If your garage is treated as the latter, ostensibly serving as yet another room in your home, then you are likely acutely aware that few garages are nearly as warm and welcoming as the other rooms in the residence. Even a fully insulated garage will still grow quite cold during the winter if it does not enjoy a dedicated source of heat -- insulation can slow the loss of heat when the ambient temperature is cold, but it cannot provide any warmth and is rarely effective enough to utilize the bit of heat passed through walls touching the home.

Simply put, if you want a garage that is not going to be freezing cold inside when the weather is freezing cold outside, you will need to get a garage heater. Choosing which heater will best serve your garage (or your other similar space, as the same unit can be used for most freestanding workshops, sheds, steel buildings, barns, and so forth) is not a complicated process, but it can represent a large investment, so it merits careful deliberation nonetheless.

No garage heater will ever be purchased for its aesthetics. These are objectively unsightly devices not suited for a space designed to please the eye, but rather purpose-built to warm up an area intended for safe storage of vehicles, tools, and sundries and often used for hands-on work at repairs or hobbies, for physical exercise, or for any project too messy or odorous for completion inside the home.

In fact, there are really only three primary considerations that will inform your process of choosing a garage heater. These are interior area, energy source, and heater price.

As the size of your garage (or workshop) is the factor over which you have the least control, it merits primary discussion. To fully heat a spacious two- or three-car garage, you will need a heater that can produce approximately 45,000 BTUs of heat per hour. If you try to save money by buying a smaller unit that cannot properly heat the space, you will end up dealing with a chill even while using the heater and/or ultimately spending more money anyway as the device will have to run for much longer to compensate for its lack of power. For a smaller space, such as a narrow single-car garage, a heater producing between 10,000 and 20,000 BTUs should suffice.

As for energy source, many garage heaters burn propane or natural gas to produce heat while others are powered by electricity. Consider the type of wiring already present in the space you need to warm, as some heaters may require an outlet with voltage your home can't currently provide. Some smaller heaters use bottled propane while others connect to a hard-lined source of natural gas. There is no right or wrong way to create heat, merely the most logical fit for your household.

A Few Words On Garage Heater Safety

When properly installed and operated according to their instructions, garage heaters are safe and reliable units. Many come with impressive multi-year warranties which serve as a testament to their reliability.

But the cautious person will still take a few extra steps to ensure their home remains safe even once they are comfortable with their new garage heater. The simplest way to make sure the heating unit never presents a danger to the residence is simply to never use the heater when you are not home. If you will be away from home for an extended period of time, consider not only turning the heater off, but also unplugging it completely.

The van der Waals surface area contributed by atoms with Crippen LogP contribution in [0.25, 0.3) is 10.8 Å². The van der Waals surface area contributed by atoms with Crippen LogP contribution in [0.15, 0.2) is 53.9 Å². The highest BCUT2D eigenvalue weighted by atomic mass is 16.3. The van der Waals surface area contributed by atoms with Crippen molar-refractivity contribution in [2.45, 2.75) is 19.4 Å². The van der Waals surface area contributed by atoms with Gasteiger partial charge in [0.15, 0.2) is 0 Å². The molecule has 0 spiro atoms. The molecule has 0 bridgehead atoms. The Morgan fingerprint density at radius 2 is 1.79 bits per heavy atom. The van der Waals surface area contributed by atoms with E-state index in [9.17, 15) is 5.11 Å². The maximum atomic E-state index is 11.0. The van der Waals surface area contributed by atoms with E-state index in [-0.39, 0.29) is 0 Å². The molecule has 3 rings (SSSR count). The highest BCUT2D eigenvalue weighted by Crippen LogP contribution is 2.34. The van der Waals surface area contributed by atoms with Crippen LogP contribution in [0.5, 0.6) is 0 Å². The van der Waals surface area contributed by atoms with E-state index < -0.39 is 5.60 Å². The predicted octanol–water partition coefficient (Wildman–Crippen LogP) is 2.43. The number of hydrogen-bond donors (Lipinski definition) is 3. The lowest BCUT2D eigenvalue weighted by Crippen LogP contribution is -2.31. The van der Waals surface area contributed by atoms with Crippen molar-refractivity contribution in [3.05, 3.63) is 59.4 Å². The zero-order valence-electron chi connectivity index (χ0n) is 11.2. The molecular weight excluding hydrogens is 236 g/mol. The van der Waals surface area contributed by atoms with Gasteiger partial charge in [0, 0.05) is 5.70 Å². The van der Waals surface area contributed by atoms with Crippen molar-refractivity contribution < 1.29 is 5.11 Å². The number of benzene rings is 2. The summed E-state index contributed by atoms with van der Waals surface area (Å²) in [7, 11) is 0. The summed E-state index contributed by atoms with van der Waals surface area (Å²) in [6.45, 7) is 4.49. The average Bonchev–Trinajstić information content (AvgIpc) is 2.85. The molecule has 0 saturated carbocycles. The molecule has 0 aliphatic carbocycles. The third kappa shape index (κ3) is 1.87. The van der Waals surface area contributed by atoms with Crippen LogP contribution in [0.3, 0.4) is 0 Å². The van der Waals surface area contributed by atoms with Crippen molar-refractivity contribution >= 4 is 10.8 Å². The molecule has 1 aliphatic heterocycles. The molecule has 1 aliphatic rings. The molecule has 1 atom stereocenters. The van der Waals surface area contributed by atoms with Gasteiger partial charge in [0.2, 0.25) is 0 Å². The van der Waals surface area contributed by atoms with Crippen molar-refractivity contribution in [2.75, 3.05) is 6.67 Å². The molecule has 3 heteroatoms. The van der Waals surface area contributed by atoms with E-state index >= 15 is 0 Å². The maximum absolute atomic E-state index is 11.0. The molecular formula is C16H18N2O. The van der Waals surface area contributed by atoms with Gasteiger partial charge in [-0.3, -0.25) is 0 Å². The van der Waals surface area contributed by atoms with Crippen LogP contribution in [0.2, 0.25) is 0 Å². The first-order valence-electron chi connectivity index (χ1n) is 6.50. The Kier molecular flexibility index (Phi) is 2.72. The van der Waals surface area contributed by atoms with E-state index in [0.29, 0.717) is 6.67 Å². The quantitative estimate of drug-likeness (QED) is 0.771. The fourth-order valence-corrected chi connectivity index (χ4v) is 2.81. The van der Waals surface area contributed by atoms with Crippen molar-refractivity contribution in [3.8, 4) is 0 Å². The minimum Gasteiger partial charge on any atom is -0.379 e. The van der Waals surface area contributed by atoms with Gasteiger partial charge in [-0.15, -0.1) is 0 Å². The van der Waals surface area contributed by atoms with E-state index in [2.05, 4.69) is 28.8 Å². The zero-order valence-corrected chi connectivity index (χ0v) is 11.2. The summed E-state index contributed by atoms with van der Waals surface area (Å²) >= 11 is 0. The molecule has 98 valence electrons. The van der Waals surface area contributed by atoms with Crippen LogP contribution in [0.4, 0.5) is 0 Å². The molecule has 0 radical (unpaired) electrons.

The standard garage tends to house a number of flammable and/or combustible materials. These include everything from pressurized cans of paints, tins filled with solvents, bottles of motor oil, gasoline in a container or in the tank of a vehicle, and much more as well. When properly stored, these inherently volatile compounds are perfectly safe, but as adding a heater to a space also adds a heightened potential for sparks or enough heat to generate a flame, it's important that you carefully re-consider how and what you keep in your garage before you choose to add a warming element.

Take the time to rearrange your storage space, moving flammable and/or combustible materials as far from the heater as possible. Also take the time to check the exhaust vents and air intakes of your heater on occasion, making sure airflow is not restricted to or from the unit.

A Few Fine Garage Updates

If you have installed a heater in your garage, workshop, barn, or other space, the next item you should procure and install is a smoke alarm. Ideally you will choose a unit that also detects carbon monoxide. Install this vital piece of safety equipment on a ceiling near the heater but not directly in the path of the hot air it produces, as this may lead to false alarms as the detector encounters dust or bits of particulate matter stirred up into the air.

Adding weather stripping around the door of your garage can keep out cold air and moisture, helping you to maintain a warmer, cleaner interior at minimal cost and with relatively easy installation. These strips of rubber usually secure to the ground and frame of the garage with a built-in adhesive or else using epoxy resin or another glue. Weather stripping is a wise idea especially in older garages where the seal between the door and frame is lacking.

And as you want your garage to be a welcoming place ideal for work, recreation, or exercise, make sure that it is a well-lighted space. LED tube lighting costs relatively little and is highly energy-efficient but adds more than enough brightness for work under the hood of your car or for a game of darts with the guys.



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Last updated on May 09, 2017 by Quincy Miller

Quincy is a writer who was born in Texas, but moved to Los Angeles to pursue his life-long dream of someday writing a second page to one of his screenplays.